In 2021, CMAC also took part in CRTC consultations on regulations amending the accessibility reporting requirements for broadcasters and telecommunications companies.
According to publicly available documents detailing payments, Marouf and his wife, Gretchen King, whose name also appears on CMAC company filings, were both paid for taking part in the proceedings.
They were paid using money from a deferral account held by Bell, which the company agreed to have the CRTC distribute to public interest groups on its behalf. Bell declined a request for comment.
CMAC did not respond to requests for comment.
But Ellis, Marouf’s lawyer, said the centre’s work had been valuable and contributed greatly to the proceedings.
The lawyer said what “is very clear from CMAC’s filing and the CRTC decision is that if it were not for CMAC’s efforts, Indigenous, racialized and women disabilities groups would have been absent from the proceedings to rewrite CRTC policies to comply with the Accessible Canada Act and its clauses reaffirming the intersectionality of oppressions.”
Peter Julian, the NDP heritage critic, is calling for Heritage Minister Pablo Rodriguez and CRTC officials to appear at the House of Commons heritage committee when Parliament returns to discuss an apparent lack of “due diligence” before paying CMAC.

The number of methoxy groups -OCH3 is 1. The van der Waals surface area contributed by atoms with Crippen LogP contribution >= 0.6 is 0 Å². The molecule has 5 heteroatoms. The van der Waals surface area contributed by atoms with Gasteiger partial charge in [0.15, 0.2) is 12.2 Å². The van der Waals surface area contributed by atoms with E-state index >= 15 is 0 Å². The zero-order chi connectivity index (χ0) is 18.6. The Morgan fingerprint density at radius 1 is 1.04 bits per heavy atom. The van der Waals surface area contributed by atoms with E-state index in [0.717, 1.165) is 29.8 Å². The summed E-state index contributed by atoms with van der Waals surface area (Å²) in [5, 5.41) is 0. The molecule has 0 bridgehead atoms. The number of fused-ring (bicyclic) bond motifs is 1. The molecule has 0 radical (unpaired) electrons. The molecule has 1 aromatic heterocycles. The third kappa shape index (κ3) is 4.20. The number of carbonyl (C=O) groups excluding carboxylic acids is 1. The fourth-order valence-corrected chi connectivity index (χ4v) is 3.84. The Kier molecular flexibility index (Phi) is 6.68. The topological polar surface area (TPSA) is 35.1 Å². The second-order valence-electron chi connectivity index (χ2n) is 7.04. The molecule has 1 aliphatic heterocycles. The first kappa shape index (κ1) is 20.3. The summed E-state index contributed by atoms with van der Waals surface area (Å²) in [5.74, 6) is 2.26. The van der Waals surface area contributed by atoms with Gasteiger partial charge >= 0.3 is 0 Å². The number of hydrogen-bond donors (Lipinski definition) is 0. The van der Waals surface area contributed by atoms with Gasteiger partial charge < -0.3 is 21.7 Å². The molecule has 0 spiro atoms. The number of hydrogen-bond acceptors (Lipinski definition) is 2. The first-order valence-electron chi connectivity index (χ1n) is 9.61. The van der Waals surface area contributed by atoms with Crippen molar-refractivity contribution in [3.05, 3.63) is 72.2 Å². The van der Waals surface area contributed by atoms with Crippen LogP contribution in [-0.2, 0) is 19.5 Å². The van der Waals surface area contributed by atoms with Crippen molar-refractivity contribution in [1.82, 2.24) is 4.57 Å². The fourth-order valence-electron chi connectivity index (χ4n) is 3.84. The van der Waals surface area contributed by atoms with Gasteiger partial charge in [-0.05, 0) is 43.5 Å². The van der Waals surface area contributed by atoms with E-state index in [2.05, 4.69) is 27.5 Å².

“It is obvious there was no vetting at all, and that raises a bunch of disturbing questions,” he said.
John Nater, the Conservative critic for Canadian heritage, also said the minister should answer questions before the committee. “We believe it imperative that the minister provide answers at committee and explain how this was allowed to happen.”
Fellow Tory MP Melissa Lantsman said she will present a petition from her constituents to the House of Commons asking for a public inquiry. She said an independent body should examine all historical funding to CMAC.
She criticized Rodriguez for not speaking out about the tweets. “The most vile thing about this is the silence,” she said.
Rodriguez declined to comment.
Tory MP Dan Albas, who sits on the Commons finance committee, said the government needs to examine all funding of CMAC.
“There has been radio silence over what they are going to do to get to the bottom of it,” he said.
Marie Woolf, The Canadian Press